[00:10:34] Very easy to explain. Yeah. Because for one unit, more on this covariate, you have, oh, no better units. More on the outcome. Yeah. And so it’s a really simple thing, to describe.

[00:10:51] Paolo: Oh yeah. Maybe this explains why fractional polynomials are mainly used in prediction and prognostic research maybe.

[00:11:01] Alexander: And that is what is the difference between protection and estimation. And something will. Dive into later in, in this series of linear regressions. But just for the first thing, think about it, you always need to pay a cost in terms of complexity, but actually also in terms of a couple of the statistical properties here. Yeah. So your model, you can think of it becomes more and less, more and more unstable.

[00:11:29] Some more terms you, you add. So have thought about this. One specific thing is to look into the logarithmic scale. Yeah. So that is something that sometimes is really interesting. So to have this linear regression very straightforward. Yeah. Mu plus better X. And instead of the X you.

[00:11:52] Lock of the X. That gives you a very different interpretation of things because then the better is not any more kind of honor formation thing. For one added unit, you get this increase, but basically, it means every time you double so well, depending on which lock you take. Yeah.

[00:12:19] 10 times higher if you take the easy decimal lock or if you take the binary locks and then it’s, every two times higher c cover. It’s the biggest, the outcome is. Yeah. So if you have these kinds of, more, these types of relationships Yeah. That says, in these kinds of exponential things, then that is something interesting, to have a look into.

[00:12:43] Paolo: Yeah. When maybe you have this exponential growth. Yeah. Also in the initial phase of an epidemic, you want to have some explanation on the doubling of the KCC or maybe when the KCC is, by 10 multiplied. And you can see, yeah, you can explain a bit more what’s happening in this outbreak.

[00:13:13] Alexander: Yeah. Or maybe you have a successful startup. Yeah. And that has the growth of the startup, the sales or something like this, is growing on an exponential. . At least that’s the beginning. Yeah. And time is your covariate and that is something to look into. Yeah. And you can also accordingly rescale your access accordingly.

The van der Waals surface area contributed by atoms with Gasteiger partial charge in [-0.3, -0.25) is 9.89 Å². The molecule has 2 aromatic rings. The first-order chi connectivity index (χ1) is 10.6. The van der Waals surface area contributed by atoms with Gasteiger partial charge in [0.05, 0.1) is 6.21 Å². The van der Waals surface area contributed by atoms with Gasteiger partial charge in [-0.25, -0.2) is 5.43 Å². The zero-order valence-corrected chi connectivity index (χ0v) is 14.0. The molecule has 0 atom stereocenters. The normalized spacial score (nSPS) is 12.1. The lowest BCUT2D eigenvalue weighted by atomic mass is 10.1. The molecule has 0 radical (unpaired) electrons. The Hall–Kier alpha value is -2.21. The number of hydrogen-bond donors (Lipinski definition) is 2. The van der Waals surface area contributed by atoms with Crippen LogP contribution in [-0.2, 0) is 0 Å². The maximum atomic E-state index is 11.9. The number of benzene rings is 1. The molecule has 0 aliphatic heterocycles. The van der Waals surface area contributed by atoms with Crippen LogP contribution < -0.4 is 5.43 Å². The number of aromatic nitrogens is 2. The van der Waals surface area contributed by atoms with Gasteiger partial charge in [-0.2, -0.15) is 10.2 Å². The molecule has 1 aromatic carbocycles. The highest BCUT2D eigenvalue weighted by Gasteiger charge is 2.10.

[00:13:38] Yeah. So you see that sometimes in these dashboards on the pandemic there is, you don’t see a linear scale, but you see a lock. Yeah, and in the same way you could do that for your linear regression here, it’s sometimes this really simple kind of transformations of the parameters that can help you [00:14:00] to have a much better fit of your model.

[00:14:04] Okay. Let’s step a little bit further in terms of having a number of areas. Yeah. So we now talked only about having linear terms, but now if you look into this parent and child thing, you could say I, maybe I have the height of the mother, or I have the height of the. Yeah. So I have, instead of having, just one regression, you have either height of the mother or the height of the father.

[00:14:38] Yeah. And you basically have. Two variables that you need to take into account. The gender of the parent and the height of the parent, and now you have the height of the children and maybe you want to have, both as cool variants in your model. Now, what happens then?

[00:15:01] Paolo: Yeah, we have a multi-variable model and then of course maybe we can Correlated Covariates. Yeah. I think that this is the main issue I have when modeling stuff with many Covariates.

[00:15:22] Alexander: Yeah. Yeah. So that is some things where your model can break down. . Yeah. So imagine you have two core variants that are very highly correlated to each other. Then what happens is that these are one variable Yeah.

[00:15:43] Explains most of the outcome and then the other variable. Nearly, no beta, or with a few changes, it completely switches around. Yeah. So depending on your sample. Yeah. Yeah. Maybe

[00:15:59] Paolo: at the first site it can be that the second variable is negatively related to the outcome. Yeah. Positively related to, yeah. At least in your understanding.